Apparently sitting down to dinner together is good for families. Beck Vass says it ages her every night.
If you listen to parenting advice, you will know there is a huge emphasis on the importance of dinner times and sitting down as a family to have a meal.
It's a time for family bonding, to teach the kids manners, to form good food habits, to get underneath each kid's skin and delve into their souls.
A chance for them to learn the art of conversation, all the while experiencing a time of family harmony. It's a critical time that helps build character and resilience and can reduce the likelihood of obesity and depression in later life.
Every time I hear this stuff, it makes me feel a little bit sick. Dinner time at our place is not really like this at all.
It's a marathon getting there in the first place and everyone's trying not to step on metaphoric land mines.
As I am sure is the case in many families, my husband doesn't arrive home until ages after the kids need to eat. If both parents are working full time, ot there is only one parent, this may well push dinner out even later.
Basically every day, I run around dealing with a 7-year-old who often explodes simply if you ask her if she had a good day at school. It's a long time between their lunch break and pick-up time at 3pm. At least it seems to be for our girl. Sometimes a banana or snack in the car saves me, sometimes not. It's like a fun game of Schoolgirl Roulette every day.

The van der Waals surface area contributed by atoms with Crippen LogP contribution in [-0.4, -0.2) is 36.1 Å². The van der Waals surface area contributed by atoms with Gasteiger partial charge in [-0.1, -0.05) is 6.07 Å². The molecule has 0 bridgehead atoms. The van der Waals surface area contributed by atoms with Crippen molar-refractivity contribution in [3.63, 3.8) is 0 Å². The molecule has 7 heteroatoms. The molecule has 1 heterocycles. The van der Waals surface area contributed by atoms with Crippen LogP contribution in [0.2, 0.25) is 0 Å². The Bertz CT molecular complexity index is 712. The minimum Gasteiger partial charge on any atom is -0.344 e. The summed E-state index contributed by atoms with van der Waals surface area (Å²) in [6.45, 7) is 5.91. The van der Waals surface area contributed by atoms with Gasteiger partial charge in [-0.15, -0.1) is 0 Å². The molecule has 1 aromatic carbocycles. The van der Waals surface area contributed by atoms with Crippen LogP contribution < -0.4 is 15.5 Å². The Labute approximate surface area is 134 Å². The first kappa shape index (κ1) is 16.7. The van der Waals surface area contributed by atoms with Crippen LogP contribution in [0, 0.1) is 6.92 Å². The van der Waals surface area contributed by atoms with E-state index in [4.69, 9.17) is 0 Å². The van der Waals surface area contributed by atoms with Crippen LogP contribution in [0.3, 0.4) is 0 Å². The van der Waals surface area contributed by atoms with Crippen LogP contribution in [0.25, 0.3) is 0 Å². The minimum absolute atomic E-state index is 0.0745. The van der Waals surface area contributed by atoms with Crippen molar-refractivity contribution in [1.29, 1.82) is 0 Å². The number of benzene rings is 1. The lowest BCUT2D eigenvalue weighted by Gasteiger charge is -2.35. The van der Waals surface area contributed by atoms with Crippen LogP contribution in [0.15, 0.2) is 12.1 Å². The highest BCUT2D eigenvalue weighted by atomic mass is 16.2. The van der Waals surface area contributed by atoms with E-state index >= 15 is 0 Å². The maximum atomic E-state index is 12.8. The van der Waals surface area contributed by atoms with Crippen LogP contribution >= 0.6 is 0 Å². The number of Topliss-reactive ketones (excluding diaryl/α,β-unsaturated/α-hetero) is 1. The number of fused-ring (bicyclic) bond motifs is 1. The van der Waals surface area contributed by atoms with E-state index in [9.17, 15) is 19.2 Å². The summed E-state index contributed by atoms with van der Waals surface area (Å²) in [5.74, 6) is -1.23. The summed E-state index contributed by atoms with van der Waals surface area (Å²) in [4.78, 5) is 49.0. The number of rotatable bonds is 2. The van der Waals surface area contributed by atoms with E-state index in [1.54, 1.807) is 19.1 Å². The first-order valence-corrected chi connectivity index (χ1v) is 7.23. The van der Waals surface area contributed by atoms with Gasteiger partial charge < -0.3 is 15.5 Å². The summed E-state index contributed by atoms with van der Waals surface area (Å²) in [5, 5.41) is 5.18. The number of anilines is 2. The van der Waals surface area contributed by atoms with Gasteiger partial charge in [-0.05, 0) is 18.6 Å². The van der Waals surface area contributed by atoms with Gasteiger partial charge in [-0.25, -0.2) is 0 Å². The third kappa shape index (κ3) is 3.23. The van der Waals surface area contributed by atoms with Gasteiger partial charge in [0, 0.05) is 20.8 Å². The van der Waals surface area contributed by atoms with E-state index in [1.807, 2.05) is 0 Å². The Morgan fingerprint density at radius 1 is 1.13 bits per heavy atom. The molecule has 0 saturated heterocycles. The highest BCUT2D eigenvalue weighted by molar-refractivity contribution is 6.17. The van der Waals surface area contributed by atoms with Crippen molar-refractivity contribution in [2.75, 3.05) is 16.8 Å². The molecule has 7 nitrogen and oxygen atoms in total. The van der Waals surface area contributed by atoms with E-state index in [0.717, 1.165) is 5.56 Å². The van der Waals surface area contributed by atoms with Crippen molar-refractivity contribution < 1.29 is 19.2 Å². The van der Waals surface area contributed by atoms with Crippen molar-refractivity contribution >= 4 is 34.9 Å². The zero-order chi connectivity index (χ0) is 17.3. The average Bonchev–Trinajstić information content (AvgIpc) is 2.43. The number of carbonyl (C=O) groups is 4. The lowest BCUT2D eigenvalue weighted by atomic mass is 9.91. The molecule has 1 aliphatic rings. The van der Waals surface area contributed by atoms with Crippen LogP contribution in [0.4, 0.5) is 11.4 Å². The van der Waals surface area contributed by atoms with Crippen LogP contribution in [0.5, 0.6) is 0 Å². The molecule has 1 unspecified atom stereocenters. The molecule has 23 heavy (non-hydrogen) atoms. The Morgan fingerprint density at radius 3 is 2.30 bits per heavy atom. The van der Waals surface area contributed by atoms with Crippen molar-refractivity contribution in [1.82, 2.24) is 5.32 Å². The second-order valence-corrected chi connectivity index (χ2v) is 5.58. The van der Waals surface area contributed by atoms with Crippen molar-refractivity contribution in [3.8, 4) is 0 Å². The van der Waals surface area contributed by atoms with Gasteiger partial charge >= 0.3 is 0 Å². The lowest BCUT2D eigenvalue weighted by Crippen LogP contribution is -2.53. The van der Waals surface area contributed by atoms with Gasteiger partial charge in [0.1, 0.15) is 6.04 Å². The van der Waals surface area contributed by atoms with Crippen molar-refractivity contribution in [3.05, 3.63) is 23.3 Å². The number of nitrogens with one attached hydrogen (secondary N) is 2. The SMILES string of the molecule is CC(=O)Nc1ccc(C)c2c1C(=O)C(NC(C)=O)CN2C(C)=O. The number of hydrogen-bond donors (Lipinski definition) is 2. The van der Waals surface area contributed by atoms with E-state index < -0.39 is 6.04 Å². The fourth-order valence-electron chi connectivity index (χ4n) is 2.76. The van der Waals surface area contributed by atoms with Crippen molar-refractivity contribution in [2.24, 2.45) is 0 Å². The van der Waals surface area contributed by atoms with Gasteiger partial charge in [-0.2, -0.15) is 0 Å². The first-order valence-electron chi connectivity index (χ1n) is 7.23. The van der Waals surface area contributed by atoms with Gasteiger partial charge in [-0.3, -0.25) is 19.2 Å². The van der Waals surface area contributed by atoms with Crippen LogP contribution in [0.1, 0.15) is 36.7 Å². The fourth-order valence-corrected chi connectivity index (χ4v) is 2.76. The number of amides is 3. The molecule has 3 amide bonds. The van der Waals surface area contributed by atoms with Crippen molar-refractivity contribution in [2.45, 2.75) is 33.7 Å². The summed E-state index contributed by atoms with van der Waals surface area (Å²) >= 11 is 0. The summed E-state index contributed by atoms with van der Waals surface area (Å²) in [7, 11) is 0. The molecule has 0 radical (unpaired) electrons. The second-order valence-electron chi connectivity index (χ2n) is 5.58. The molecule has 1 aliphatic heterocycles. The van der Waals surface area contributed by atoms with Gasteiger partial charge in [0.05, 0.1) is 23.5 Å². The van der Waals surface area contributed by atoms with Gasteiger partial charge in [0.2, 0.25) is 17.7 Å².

Our boy, 4, loves to get in her face at this time because he gets the best reactions - screaming, chasing, sobbing. So that's always fun.
And our baby, 1, is in the Shoving Stuff In Plug Sockets and Let's Rip Up All The Paper Towels stages.
So I'm trying to sort after-school snacks and dinner with three kids on a knife edge.
Sometimes I make dinner early and feed it to them immediately. Sometimes that helps, sometimes it doesn't.
Sometimes I sit with them, but I'm pretty sure it's not the bonding experience it's meant to be.
Sometimes I'm dishing out food to them and putting out other fires being lit all around me at that time of day.
Washing, bath time, meltdowns, the rest of it. There's usually someone screaming at some point of the "dinner" time. Sometimes it's not me.
On rare occasions, like weekends, when we can have an early dinner all together, there will be screaming over the "yucky" meal, lengthy debates with one of them wanting something else to eat, complaints over not getting it until what has become a "mock bedtime" - which is when we tell them it's bedtime half an hour before actual bedtime. This is when they will tell us they're hungry and, after many more complaints, eventually eat some of the dinner they refused earlier.
I age about 60 years every dinner time. And apparently it's good for families.
They got the bits about building character and resilience right. I'm not sure about the rest.